Music soundtrack: EMA - Anteroom. If Elliot Smith were reincarnated as an emo girl, here's what it would sound like: Hit play, and then start reading.
Did a few things over the weekend.
Ate at Table 34 in the Grand Intercontinental Hotel at Coex with wifeoseyo... and that food was obscenely good.
Met some lovely lovely people on Tuesday, and had a few drinks and a nice walk and talk, near my home. Included in that crew were some of my favorite former coworkers, a few bloggers who shall go unnamed, and one irascible scoundrel who shall not be named, but whose face shall be shown here for the internet to see his shame.
Now that the baby's coming soon, I have a feeling a lot of my hangout events will likely be somewhere near home, like this one was. Fortunately, I live somewhere AWESOME.
Met some OTHER lovely lovely people on Sunday night and had a picnic on an overpass. And some OTHER other lovely people on Friday night.
Ever meet a person who's just a cool-person magnet? Some people, somehow, always have lots of very smart, or interesting, or funny people around them. My best friend Matt, who left Korea, was like that, too -- you could count on people recommended by him, to be worth the time to get to know them. I'm happy to say I know another person like that.
But I won't tell you who, or you'll all want to hang out with him/her too, and then s/he won't have time to hang out with ME.
Another weekend highlight, though, was visiting 개운산공원 - Gae-eun Mountain Park - on the smallish mountain behind Korea University. It's a park that's not that easy to reach, shows evidence of being fairly recently built, or at least improved, and has a lot of open spaces where you can see some great views of the city, or let your kid run, without losing sight of them.
Spacious. Nice view. Not crowded. Noice.
Because it's not that easy to reach, it isn't crowded, either, the way Han River park, or the Cheonggyecheon always are when the weather's nice, and because there are trees on the mountainsides all around the park (as well as some trails through woods), despite being in the middle of the city, the air's fresher than you find in most places.
There's not quite enough there for an entire date, but it'd be a decent place to take the kids, or bring your camera, or just to chill with your buds. Maybe bring some bottles of wine and get talky. It's big and sprawling enough that a decent game of capture the flag could probably be played. Or, bring picnic materials, a frisbee, a soccer ball/football and badminton rackets and a very, very nice time could be had.
By foot: Go to Korea University subway station, exit 2. Go straight until you pass the GS 칼텍스 gas station, and take your first right. Head down that road until you see a a fork in the road, with one fork going up the hill. Follow road up hill around a bunch of curves until you reach a three way intersection. Go right, and you can't miss the park area. It'll about 35-30 minutes by foot, unless you're slow.
Or (if Daum Maps isn't lying), once you pass the gas station, across the street from the corner where you should turn right, take the small green bus "성북 20" and get off at "개운중학교" stop, and backtrack a little to find the three-way intersection that leads to the park.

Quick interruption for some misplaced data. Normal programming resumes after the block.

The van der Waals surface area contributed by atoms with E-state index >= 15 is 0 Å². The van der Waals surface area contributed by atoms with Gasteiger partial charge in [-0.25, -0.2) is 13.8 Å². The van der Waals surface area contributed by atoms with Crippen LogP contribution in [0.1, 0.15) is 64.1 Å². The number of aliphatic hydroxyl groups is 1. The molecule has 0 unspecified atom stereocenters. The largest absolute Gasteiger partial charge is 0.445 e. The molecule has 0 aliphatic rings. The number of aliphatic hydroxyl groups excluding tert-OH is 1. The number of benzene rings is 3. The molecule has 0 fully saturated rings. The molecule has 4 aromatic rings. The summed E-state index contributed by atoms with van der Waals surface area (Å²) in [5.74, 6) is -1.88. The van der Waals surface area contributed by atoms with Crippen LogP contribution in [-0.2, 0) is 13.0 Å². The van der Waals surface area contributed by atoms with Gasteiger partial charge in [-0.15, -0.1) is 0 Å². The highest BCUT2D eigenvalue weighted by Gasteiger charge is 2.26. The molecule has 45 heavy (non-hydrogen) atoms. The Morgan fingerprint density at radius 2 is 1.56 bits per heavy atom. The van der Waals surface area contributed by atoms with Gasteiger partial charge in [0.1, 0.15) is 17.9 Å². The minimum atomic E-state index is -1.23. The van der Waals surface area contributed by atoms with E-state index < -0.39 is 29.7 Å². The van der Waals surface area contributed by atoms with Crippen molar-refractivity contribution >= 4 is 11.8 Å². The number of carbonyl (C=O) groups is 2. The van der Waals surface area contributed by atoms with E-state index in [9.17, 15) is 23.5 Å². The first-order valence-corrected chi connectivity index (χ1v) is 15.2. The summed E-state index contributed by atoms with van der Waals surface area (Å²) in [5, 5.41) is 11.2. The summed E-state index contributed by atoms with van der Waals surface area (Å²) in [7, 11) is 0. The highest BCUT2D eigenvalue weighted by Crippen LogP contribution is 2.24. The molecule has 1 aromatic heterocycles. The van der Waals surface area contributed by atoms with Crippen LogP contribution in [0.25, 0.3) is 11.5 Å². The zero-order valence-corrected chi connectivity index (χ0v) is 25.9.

The park has most of the trappings of other parks where seniors are fond of hanging out - and the demographic there definitely skewed older - so there are exercise machines (including some fairly new, and quite nice equipment in one corner - I tried it), but because it's up a hill, again, it's not as crowded with the seniors as Jongmyo Park is.
Instead, it looked like this: even on the Saturday of a Chuseok holiday.
There was also a health center, but I didn't really explore that.
Wifeoseyo was very impressed with big rocks that had beautiful Korean poetry carved into them: they're some of her favorite poems, she says.
One little corner of the park even had a little book booth.
The books are multipurpose.
Either this sign indicates there are speed bumps ahead, or there's a suntanning area nearby, too.
This was not the view from Gaeeun Park. It's the view from Bukak Skyway's little lookout point.
But I went there, too, and it was nice.
I also climbed a mountain with a group of people, and had a bit of a scare. I had a crappy breakfast, didn't do warmup stretches, and went too fast at the beginning, leading to a lightheaded spell the likes of which I haven't had before. The other hikers were kind enough to wait for me, and once I took it a little easier, I was OK for the rest of the hike... but that's never happened to me before, and it put a mini-scare into me. After all, when the zombies come, I want to be sure I have the endurance to protect my family, and keep going until they've all been beheaded, you know? A sharp machete is important, but so is a good cardio regimen.
As I pushed, and then passed 30 years old, I discovered that I can maintain the level of health/body type that I had in the 20s (which was pretty low-effort when I was in my 20s)... but it just takes me a little more work each year than it did the year before, and a hardcore dizzy spell on the entry slopes of Bukhan Mountain was a pretty clear sign it's time for me to put a little cardio into my regular routine. And that I'm not 22 anymore.
But other than that little scare, I had a great weekend. How about you?